In many tissues, the effects of estrogen are counterbalanced by progesterone. Consistent with this, when melanocytes were exposed to progesterone, melanin production decreased, causing skin to lighten.
Finding the Receptors
The results begged the question: How can estrogen and progesterone exert such effects?
In the normal sunlight-driven tanning response, UV damage triggers an increase in the production of melanocyte stimulating hormone (MSH), which is a short protein (peptide) that binds and activates another protein, the melanocortin 1 receptor (MC1R), on melanocytes. Activation of MC1R triggers a further cascade of specific signals within melanocytes, which ultimately leads to a boost in melanin production.
Researchers found that estrogen upregulates, and progesterone downregulates most of the same signaling cascade stimulated by MSH. However, it wasn't clear how the hormones were causing these effects, as neither estrogen nor progesterone act on MC1R. Further complicating the story, there was also no evidence that melanocytes express the classic estrogen and progesterone receptors (ER/PR) that are known to be responsible for much of the sex steroid effects in other tissues. The ER/PR receptors also have no known direct connection to the signaling molecules activated by MC1R.
However, further testing showed that melanocytes express a separate, non-classical, estrogen receptor, GPER, as well as a non-classical progesterone receptor, PAQR7. Neither receptor had been studied previously in melanocytes, but the results of the new study, which abolished the estrogen and progesterone effects by deleting the receptors, confirmed that the new receptors are responsible for the skin pigment effects. The Penn scientists also utilized synthetic derivatives of estrogen and progesterone that do not bind ER/PR (but still bind the nonclassical receptors) to boost skin pigment through GPER, or decrease it through PAQR7.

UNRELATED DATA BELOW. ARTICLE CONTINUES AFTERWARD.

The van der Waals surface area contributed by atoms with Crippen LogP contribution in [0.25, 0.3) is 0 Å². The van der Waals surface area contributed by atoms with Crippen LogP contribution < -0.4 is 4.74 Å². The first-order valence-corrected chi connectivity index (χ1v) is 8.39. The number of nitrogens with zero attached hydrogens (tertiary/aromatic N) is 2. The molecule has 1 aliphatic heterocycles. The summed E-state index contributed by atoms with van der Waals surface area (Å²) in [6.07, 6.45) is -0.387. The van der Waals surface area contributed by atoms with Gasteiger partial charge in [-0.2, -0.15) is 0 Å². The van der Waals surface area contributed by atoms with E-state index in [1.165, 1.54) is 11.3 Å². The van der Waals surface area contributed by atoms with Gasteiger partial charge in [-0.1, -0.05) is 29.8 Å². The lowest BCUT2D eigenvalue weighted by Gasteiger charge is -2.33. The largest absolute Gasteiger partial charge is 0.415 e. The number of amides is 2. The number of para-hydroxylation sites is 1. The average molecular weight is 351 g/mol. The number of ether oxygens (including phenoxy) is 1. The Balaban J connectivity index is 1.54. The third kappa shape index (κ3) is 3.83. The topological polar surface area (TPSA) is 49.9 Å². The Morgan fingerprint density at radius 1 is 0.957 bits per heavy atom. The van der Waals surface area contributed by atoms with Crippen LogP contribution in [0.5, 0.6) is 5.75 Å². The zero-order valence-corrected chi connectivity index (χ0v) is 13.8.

As an initial step towards the development of a therapy, the researchers purified the selective GPER-activating compound, and applied it in a cream to the ears of mice. The treatment increased melanin levels by about 60 percent over three weeks, causing a noticeable darkening of the mouse skin.
Working with the laboratory of Jeffrey Winkler, PhD, the Merriam Professor of Chemistry at the University of Pennsylvania, the team now hopes to develop optimized activators - or "agonists" - of the GPER and PAQR7 receptors, for eventual testing in human clinical trials.
The team is also investigating other receptors on melanocytes that might influence melanin production. Some inflammatory conditions, for example, lead to abnormal skin darkening, and melanocytes express receptors for inflammatory signaling molecules mediators like histamine.
"We are beginning to see that melanocytes integrate signals from several receptors to modulate pigment production, which will help us build a more complete model of how pigmentation is regulated," said Christopher A. Natale, a graduate student in the Ridky Laboratory, and first author of the study.